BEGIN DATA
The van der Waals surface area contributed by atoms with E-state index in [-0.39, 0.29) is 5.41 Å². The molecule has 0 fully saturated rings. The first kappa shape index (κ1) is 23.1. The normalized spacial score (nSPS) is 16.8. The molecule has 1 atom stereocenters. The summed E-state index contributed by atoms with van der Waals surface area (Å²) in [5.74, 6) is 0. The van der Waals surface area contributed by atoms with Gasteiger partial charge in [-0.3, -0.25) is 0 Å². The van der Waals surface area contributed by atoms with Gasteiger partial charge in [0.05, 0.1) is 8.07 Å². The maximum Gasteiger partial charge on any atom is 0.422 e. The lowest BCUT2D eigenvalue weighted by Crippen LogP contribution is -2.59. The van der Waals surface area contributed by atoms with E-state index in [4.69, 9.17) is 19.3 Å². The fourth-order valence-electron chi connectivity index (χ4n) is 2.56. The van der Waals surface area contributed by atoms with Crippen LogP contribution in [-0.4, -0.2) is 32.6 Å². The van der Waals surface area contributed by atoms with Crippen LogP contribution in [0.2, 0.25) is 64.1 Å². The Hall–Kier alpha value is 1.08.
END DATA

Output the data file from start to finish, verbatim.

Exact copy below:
The van der Waals surface area contributed by atoms with E-state index in [-0.39, 0.29) is 5.41 Å². The molecule has 0 fully saturated rings. The first kappa shape index (κ1) is 23.1. The normalized spacial score (nSPS) is 16.8. The molecule has 1 atom stereocenters. The summed E-state index contributed by atoms with van der Waals surface area (Å²) in [5.74, 6) is 0. The van der Waals surface area contributed by atoms with Gasteiger partial charge in [-0.3, -0.25) is 0 Å². The van der Waals surface area contributed by atoms with Gasteiger partial charge in [0.05, 0.1) is 8.07 Å². The maximum Gasteiger partial charge on any atom is 0.422 e. The lowest BCUT2D eigenvalue weighted by Crippen LogP contribution is -2.59. The van der Waals surface area contributed by atoms with E-state index in [4.69, 9.17) is 19.3 Å². The fourth-order valence-electron chi connectivity index (χ4n) is 2.56. The van der Waals surface area contributed by atoms with Crippen LogP contribution in [-0.4, -0.2) is 32.6 Å². The van der Waals surface area contributed by atoms with Crippen LogP contribution in [0.2, 0.25) is 64.1 Å². The Hall–Kier alpha value is 1.08.